4. Soften expectations
As much as I want to spend three days only writing, the bald fact is since starting this blog post, I’ve thought of calendar items for every day this week. Why don’t I write stuff in my calendar? This is a separate, but contributing, problem.

So in reality, it will probably be like 2 days and 3 afternoons. But that’s life. It’s DIY. We make exceptions.

But in the end we have this beautiful thing that we made, and it’s all the more satisfying because it didn’t cost a cent.

Off we go, busy writers. To create and to explore. Godspeed.

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Pro: short for professional, shorthand for positive (as opposed to a con), and also the first three letters of a word I have been living for the past week and a half.

Yes, January 1-7, a time when millions are kickstarting their life goals with resolutions and plans – and arguably the time during which they will be the most faithful to those plans out of this whole year of 2013 – I am procrastinating. Like a pro. But in a positive way.

I want to write. I love to write. And not in the way of the classic Dorothy Parker quote (“I hate writing. I love having written.”) I genuinely enjoy the act of writing and I don’t know why I would want to put it off. In this post I hope to explore that phenomenon, in case there are other doers of fun things that put them off sometimes and wonder why.

Today is Day 16 in the Outlining module of my screenwriting class, although technically it has gone on much longer than that. Coinciding with Christmas, New Year’s and one or two other unusual things, this supposedly 10-day module has lingered about 22 days. I suppose it must end sometime, but it just hasn’t yet.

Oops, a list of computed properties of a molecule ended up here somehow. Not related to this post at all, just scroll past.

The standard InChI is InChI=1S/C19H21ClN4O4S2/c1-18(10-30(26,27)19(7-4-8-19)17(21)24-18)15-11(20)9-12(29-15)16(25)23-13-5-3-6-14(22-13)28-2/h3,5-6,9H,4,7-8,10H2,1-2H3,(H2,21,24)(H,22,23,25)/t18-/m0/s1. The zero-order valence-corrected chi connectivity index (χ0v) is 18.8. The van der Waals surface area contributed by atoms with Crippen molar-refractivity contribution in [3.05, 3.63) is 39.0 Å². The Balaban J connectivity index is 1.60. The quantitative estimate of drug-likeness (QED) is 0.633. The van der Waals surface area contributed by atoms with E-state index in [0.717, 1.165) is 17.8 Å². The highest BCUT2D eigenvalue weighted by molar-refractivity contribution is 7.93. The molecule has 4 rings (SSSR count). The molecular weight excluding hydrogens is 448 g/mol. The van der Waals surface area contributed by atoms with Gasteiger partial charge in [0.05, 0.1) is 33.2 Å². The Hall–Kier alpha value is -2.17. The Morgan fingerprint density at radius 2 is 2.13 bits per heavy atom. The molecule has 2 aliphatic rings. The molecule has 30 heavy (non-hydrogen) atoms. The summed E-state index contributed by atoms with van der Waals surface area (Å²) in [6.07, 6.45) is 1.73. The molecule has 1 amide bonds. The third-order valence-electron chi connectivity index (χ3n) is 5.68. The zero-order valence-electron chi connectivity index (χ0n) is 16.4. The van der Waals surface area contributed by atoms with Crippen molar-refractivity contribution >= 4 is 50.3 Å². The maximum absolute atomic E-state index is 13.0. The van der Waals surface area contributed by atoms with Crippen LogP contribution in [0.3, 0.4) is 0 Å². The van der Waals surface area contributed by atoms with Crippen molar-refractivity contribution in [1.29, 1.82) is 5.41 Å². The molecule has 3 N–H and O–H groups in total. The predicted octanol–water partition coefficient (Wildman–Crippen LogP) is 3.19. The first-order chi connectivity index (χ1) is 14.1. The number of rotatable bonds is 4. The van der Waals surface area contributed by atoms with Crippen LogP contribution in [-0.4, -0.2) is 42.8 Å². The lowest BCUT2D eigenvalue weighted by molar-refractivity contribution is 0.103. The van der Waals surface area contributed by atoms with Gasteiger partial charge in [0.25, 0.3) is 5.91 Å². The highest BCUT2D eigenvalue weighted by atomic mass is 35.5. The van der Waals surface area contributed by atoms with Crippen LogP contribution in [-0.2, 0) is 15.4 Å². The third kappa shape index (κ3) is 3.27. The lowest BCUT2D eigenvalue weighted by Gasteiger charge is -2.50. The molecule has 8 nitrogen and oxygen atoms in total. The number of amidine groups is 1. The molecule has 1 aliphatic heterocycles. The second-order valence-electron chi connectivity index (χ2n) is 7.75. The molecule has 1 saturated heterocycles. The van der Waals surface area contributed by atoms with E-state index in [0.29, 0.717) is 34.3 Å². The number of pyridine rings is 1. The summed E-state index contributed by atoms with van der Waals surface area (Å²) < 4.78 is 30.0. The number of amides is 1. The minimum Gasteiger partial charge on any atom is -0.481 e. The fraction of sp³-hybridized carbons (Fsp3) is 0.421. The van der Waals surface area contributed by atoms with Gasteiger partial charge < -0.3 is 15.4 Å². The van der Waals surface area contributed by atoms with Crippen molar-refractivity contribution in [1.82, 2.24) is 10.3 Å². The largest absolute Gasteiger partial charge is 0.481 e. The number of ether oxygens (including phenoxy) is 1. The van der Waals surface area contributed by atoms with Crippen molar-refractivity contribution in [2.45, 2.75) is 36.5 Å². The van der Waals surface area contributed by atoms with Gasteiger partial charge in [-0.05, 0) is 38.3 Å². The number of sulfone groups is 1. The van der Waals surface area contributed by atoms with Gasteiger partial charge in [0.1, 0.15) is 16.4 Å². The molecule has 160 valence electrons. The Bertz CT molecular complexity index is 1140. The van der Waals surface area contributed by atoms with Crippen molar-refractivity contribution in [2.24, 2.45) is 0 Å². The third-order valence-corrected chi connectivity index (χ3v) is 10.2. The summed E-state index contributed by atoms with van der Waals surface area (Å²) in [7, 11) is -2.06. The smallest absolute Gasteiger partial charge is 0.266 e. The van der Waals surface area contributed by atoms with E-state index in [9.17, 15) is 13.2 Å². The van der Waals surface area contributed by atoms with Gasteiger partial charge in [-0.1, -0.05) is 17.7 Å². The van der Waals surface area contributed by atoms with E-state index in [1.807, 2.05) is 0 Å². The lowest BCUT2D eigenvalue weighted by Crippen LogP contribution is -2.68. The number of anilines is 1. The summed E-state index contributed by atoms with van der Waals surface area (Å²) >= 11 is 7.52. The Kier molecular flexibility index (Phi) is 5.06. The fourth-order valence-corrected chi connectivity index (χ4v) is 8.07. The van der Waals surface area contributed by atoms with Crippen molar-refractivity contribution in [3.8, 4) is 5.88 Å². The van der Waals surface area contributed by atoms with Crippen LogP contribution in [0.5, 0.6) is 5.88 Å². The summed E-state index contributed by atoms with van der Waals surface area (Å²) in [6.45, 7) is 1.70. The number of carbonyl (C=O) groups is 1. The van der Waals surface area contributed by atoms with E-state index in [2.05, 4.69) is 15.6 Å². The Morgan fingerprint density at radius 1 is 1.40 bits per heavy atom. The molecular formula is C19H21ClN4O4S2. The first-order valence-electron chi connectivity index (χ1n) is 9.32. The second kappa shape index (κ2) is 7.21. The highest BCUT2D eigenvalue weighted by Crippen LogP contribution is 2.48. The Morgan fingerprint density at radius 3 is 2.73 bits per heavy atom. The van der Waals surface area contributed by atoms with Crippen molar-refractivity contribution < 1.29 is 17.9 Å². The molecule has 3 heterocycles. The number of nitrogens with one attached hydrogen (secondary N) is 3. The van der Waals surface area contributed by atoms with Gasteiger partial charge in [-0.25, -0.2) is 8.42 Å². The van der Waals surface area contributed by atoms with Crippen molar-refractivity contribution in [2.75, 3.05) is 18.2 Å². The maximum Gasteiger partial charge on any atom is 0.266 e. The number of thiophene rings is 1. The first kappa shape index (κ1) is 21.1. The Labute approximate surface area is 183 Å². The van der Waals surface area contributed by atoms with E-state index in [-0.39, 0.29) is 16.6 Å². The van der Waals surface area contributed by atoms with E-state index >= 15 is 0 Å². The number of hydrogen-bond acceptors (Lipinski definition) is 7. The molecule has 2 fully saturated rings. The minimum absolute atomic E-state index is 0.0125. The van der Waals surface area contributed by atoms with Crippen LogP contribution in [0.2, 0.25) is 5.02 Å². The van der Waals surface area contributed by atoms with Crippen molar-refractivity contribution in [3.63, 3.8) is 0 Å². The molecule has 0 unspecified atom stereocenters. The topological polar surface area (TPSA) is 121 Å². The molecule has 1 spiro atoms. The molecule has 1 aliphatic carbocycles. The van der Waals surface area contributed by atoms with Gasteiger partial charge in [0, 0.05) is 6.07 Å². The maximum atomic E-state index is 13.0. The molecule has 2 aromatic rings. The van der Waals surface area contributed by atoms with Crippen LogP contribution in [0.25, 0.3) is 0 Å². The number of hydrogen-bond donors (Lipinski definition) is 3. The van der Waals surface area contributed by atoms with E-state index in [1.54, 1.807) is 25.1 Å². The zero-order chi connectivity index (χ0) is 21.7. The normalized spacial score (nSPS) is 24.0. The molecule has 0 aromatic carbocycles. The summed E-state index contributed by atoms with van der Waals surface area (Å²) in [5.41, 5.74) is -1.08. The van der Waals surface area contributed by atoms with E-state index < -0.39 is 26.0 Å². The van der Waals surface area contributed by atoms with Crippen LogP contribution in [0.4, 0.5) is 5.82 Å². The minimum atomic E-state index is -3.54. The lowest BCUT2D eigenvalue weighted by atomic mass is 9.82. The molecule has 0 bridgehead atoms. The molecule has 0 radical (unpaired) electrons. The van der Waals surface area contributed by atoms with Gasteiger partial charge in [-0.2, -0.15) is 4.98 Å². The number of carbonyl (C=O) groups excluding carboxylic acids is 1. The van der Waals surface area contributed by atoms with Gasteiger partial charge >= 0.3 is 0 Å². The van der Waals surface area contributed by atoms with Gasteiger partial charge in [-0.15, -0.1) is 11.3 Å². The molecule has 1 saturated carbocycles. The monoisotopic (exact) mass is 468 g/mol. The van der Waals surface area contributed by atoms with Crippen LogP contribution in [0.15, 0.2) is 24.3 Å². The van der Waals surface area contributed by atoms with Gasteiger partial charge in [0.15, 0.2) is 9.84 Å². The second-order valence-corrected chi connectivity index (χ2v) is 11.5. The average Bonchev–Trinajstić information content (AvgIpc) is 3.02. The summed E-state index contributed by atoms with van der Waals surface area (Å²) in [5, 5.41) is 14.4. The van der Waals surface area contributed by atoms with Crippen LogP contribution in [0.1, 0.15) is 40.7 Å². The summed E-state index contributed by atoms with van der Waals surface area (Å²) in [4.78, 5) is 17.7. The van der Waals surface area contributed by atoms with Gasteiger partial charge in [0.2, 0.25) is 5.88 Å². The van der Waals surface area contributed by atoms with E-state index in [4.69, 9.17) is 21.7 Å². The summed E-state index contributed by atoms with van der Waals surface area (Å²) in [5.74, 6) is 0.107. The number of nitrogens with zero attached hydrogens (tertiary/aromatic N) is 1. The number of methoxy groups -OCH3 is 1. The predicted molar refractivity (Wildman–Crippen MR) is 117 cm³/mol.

With all the hubbub of this time of year (especially this year, as it’s the first Christmas I’ve had to travel to get home and then spent days seeing all the family and friends I’ve moved away from), my assignments have piled up. And it seems with each deadline I miss, it’s that much harder to motivate myself to catch up.

At this writing, I’m only 3 assignments behind. Attainable. I can even fudge a bit and do today’s assignment, then backtrack and do the last 3 during the break between modules.

That’s what I’m supposed to do right now, is tidy up my outline so I can post it online and solicit opinions from my classmates. That sounds fun. I look forward to it. And so you see I’m writing this blog post instead.

What are brains made of? Why are we so weird in our heads? If you read books and articles on the craft and business of writing of any kind, from scripts to poetry, you will find some words dedicated to overcoming our writerly reticence. I mean, isn’t that bizarre? This is our dream, this is what keeps us up at night, these stories and words and exciting images that we alone can see and so we have to capture them and share them with the world. And that is a super cool thing to do. Why do we suddenly have to do anything but that?

I’m open to suggestions.

Meanwhile, here is a gif I found on Mental Multi-Vitamin’s blogspot:

This is gross, but it speaks to me.

Part of the problem in my situation is that in this phase of creation, I’m still in outline mode. I’m not brainstorming new concepts or writing scenes. Outlines are basically blueprints, so it’s like I’m spending 22 days on the plans for my glorious screenplay skyscraper, but I can’t start building it yet.

I like planning. It’s helpful. I don’t love it as much as writing, but I see the benefit of it and I’m willing to do the work. After all this time though, I’m getting antsy. Oh well. I guess that’s what separates the pros from the amateurs, is the willingness to persevere.

So I will persevere. I will click ‘Publish’ on this post and then turn on some music and then finish my outline. Right after dinner. And maybe check email. Actually, I have a load of laundry that needs changing too.